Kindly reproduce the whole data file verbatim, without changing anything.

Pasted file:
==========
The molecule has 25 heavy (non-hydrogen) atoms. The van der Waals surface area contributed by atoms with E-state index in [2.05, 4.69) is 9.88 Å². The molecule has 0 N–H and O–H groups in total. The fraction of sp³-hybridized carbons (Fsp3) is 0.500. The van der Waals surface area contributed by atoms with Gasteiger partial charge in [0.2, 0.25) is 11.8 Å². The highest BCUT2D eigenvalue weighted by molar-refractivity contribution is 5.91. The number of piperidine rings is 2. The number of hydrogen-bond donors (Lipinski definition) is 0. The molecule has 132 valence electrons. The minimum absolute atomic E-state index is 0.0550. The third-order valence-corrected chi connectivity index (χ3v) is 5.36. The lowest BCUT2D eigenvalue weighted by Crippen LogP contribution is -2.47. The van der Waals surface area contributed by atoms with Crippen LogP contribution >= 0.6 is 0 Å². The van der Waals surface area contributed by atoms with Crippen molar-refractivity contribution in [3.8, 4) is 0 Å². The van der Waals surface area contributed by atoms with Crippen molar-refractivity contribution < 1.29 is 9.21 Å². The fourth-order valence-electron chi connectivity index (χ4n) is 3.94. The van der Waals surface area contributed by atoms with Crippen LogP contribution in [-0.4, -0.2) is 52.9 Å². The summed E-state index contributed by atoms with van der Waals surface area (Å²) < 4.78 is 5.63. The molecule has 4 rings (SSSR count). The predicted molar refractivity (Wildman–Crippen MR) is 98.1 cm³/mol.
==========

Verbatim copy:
The molecule has 25 heavy (non-hydrogen) atoms. The van der Waals surface area contributed by atoms with E-state index in [2.05, 4.69) is 9.88 Å². The molecule has 0 N–H and O–H groups in total. The fraction of sp³-hybridized carbons (Fsp3) is 0.500. The van der Waals surface area contributed by atoms with Gasteiger partial charge in [0.2, 0.25) is 11.8 Å². The highest BCUT2D eigenvalue weighted by molar-refractivity contribution is 5.91. The number of piperidine rings is 2. The number of hydrogen-bond donors (Lipinski definition) is 0. The molecule has 132 valence electrons. The minimum absolute atomic E-state index is 0.0550. The third-order valence-corrected chi connectivity index (χ3v) is 5.36. The lowest BCUT2D eigenvalue weighted by Crippen LogP contribution is -2.47. The van der Waals surface area contributed by atoms with Crippen LogP contribution >= 0.6 is 0 Å². The van der Waals surface area contributed by atoms with Crippen molar-refractivity contribution in [3.8, 4) is 0 Å². The van der Waals surface area contributed by atoms with Crippen molar-refractivity contribution < 1.29 is 9.21 Å². The fourth-order valence-electron chi connectivity index (χ4n) is 3.94. The van der Waals surface area contributed by atoms with Crippen LogP contribution in [-0.4, -0.2) is 52.9 Å². The summed E-state index contributed by atoms with van der Waals surface area (Å²) < 4.78 is 5.63. The molecule has 4 rings (SSSR count). The predicted molar refractivity (Wildman–Crippen MR) is 98.1 cm³/mol.